Campaign Rhetoric Still a Divisive Issue for Labor Board(1)

From labor disputes cases to labor and employment publications, for your research, you’ll find solutions on Bloomberg Law®. Protect your clients by developing strategies based on Litigation...

By Lawrence E. Dubé

Labor board members have very different views about collective bargaining and the rights of employers to campaign against unionization, an NLRB decision against a Kentucky manufacturer shows.

The board will likely shift its position on employer campaign rhetoric once the expected confirmation of President Donald Trump’s nominee John F. Ring (R) gives the board a Republican majority. If the new majority allows employers more leeway to argue vigorously against union representation, the change could have significant consequences. The National Labor Relations Board supervised 1,579 secret ballot elections in fiscal year 2017, and many were close contests that might have ended differently if the board’s rules on election rhetoric were different.

Alleging that management has unlawfully threatened employees can raise the stakes during an organizing campaign. If the NLRB orders an employer to disavow a threat, the employer’s credibility in the eyes of employees may be undermined. In other cases, an employer’s illegal threat before a vote on union representation can invalidate the election if the union is defeated at the ballot box.

In the latest case decided by the board on this issue, Democrats Mark Gaston Pearce and Lauren McFerran found Hendrickson USA LLC illegally used a PowerPoint presentation to coerce employees during a union organizing campaign. Warning employees that voting for the United Steelworkers would change the company’s culture and “easy-going atmosphere” was a clear and illegal threat, the board members said.

But Member William J. Emanuel (R) dissented. When employees vote for union representation, some conditions inevitably change in the workplace, he said. Hendrickson only commented on a “fact of industrial life” and didn’t didn’t violate the National Labor Relations Act, Emanuel found.

Divided Views of Company’s Campaign Pitch

Hendrickson manufactures vehicle suspension and axle systems at its Albany, Ky., plant.

The Steelworkers in 2015 launched an organizing drive that never reached an election, but the board found the company violated the National Labor Relations Act, which forbids employers from interfering with employees’ union activity.

The board has often ruled that companies unlawfully threatened employees about the consequences of unionizing. The board’s website alerts employers, unions, and employees that it’s unlawful for an employer to threaten employees “with adverse consequences, such as closing the workplace, loss of benefits, or more onerous working conditions, if they support a union, engage in union activity, or select a union to represent them.”

On the other hand, Section 8(c) of the NLRA gives employers the right to express their views on unions and unionization as long as their communications to employees contain “no threat of reprisal or force or promise of benefit.”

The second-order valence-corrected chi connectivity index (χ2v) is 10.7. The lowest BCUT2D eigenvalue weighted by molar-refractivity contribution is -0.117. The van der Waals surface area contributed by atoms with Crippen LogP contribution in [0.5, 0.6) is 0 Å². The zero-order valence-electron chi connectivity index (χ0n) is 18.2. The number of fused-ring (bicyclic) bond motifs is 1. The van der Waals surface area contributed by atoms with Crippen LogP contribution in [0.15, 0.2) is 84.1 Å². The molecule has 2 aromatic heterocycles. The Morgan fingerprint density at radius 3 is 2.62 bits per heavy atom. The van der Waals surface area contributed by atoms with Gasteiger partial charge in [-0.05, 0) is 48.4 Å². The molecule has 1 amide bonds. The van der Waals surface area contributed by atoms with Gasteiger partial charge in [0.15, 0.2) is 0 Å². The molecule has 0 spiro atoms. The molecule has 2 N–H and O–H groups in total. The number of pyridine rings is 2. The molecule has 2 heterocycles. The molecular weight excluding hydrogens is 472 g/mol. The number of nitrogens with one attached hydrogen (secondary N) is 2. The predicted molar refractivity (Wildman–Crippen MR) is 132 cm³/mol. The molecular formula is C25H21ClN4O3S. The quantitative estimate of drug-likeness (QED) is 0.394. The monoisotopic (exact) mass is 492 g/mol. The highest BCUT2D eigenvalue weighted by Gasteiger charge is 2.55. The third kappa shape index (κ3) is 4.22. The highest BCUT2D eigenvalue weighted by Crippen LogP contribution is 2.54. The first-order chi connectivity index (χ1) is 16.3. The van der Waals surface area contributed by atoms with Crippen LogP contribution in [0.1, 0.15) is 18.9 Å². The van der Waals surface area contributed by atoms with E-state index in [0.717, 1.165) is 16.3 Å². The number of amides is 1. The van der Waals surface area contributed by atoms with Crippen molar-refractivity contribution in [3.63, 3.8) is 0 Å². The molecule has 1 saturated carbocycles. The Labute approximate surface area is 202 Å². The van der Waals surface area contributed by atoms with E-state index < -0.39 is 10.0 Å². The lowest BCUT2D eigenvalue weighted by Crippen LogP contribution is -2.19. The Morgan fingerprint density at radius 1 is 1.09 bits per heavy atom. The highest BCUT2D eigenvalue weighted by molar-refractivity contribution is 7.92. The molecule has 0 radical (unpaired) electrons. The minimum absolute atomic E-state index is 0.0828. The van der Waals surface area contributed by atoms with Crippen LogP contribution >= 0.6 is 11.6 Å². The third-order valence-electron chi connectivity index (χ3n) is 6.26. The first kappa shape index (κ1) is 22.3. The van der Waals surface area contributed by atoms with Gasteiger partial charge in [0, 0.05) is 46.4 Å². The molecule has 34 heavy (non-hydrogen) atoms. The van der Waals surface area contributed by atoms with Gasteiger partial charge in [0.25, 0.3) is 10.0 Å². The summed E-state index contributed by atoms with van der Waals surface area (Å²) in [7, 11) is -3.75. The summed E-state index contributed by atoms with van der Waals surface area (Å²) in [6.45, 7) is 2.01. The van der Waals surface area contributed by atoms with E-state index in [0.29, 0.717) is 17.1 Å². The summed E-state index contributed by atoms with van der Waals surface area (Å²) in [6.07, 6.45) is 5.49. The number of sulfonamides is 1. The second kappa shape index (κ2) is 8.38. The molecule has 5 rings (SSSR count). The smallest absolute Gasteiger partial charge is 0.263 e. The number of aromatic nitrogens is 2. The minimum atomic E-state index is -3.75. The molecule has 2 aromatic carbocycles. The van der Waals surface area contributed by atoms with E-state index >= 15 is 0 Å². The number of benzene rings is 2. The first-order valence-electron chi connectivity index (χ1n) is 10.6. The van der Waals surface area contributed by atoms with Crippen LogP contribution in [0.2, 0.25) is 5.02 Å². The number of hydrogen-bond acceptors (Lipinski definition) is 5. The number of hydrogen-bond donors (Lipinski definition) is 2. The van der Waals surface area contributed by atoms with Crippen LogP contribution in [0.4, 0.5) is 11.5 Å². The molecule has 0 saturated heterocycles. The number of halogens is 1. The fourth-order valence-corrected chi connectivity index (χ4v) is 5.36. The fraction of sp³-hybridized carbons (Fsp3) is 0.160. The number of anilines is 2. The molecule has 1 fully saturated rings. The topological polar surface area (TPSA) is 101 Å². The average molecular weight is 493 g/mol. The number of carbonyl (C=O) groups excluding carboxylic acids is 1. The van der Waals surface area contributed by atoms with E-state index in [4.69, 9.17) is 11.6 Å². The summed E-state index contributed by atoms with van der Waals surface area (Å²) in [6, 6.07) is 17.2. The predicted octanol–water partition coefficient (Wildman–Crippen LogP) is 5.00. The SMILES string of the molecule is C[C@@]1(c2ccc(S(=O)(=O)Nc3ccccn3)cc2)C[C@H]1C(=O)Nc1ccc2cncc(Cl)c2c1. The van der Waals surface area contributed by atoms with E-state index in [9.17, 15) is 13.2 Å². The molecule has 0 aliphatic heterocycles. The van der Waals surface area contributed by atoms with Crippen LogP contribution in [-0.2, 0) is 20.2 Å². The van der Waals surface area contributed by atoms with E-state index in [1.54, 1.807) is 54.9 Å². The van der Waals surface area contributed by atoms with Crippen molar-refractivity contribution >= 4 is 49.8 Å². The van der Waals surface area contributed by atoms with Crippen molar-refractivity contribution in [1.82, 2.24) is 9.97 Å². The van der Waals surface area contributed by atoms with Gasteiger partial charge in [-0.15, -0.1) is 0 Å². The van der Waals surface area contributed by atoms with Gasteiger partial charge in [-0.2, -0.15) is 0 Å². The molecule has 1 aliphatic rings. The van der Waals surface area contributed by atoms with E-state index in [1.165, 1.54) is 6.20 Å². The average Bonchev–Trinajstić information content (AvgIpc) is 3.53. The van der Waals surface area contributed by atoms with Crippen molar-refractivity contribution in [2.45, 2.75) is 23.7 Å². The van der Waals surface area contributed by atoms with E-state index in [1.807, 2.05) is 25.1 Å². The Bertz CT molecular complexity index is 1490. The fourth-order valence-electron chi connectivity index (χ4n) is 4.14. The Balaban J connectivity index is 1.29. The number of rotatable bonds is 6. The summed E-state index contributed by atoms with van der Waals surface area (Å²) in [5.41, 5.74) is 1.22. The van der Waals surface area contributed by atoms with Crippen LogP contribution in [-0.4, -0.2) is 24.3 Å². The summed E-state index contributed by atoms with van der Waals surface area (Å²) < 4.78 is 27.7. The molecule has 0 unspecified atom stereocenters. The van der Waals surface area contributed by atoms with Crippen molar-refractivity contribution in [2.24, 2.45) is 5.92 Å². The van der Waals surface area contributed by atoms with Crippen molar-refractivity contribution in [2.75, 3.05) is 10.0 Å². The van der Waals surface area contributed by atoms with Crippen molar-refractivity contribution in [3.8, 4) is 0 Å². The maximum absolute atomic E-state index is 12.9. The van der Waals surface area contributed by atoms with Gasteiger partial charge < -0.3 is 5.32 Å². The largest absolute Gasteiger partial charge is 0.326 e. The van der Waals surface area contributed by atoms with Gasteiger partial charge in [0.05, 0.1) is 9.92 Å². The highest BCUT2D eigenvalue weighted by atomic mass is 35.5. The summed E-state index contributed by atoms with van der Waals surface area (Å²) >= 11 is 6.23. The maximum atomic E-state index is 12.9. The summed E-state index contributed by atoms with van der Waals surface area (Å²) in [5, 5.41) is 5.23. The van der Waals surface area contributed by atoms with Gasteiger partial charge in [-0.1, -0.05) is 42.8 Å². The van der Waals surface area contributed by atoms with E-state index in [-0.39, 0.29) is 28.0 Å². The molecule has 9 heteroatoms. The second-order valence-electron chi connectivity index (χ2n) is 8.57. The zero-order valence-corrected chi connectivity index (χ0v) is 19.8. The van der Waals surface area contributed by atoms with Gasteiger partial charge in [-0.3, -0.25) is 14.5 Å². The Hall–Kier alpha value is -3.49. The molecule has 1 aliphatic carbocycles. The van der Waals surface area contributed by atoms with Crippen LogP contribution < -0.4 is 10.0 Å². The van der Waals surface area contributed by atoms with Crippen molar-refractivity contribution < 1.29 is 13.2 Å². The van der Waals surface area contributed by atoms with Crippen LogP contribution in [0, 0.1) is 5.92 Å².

Distinguishing illegal threats from lawful predictions is often difficult, but the U.S. Supreme Court held in 1969 that an employer’s negative predictions about the effects of unionizing can be considered coercive and illegal if they aren’t “carefully phrased” on the basis of objective facts.

In the Hendrickson case, the NLRB majority said, employees would reasonably have understood the company’s PowerPoint presentation to threaten that if they supported the union, the company “would retaliate by changing the easy-going culture and by adopting a less flexible managerial approach in its workplace relationships.”

However, Emanuel said in defending the employer’s message to its workers that it’s true in a newly unionized workplace the employer can’t change employment terms and conditions without giving a union a chance to bargain and can’t bypass the union to deal directly with employees. Those facts and the possibility of labor-management conflicts “cause some measure of inefficiency, reduced flexibility, an arguable adverse effect on relationships, and a change in workplace culture,” Emanuel said. The dissenting board member found the company made a lawful prediction rather than an illegal threat.

Counsel for Hendrickson USA didn’t respond to a request for comment on the decision.

NLRB attorneys represented the board’s general counsel. Kastner Westman & Wilkins LLC in Akron, Ohio, represented Hendrickson USA LLC.

The case is Hendrickson USA, LLC , 2018 BL 25532, 366 N.L.R.B. No. 7, 1/25/18 .

To contact the reporter on this story: Lawrence E. Dubé in Washington, D.C. at ldube@bloomberglaw.com

To contact the editor responsible for this story: Terence Hyland at thyland@bloomberglaw.com

Copyright © 2018 The Bureau of National Affairs, Inc. All Rights Reserved.

Request Labor & Employment on Bloomberg Law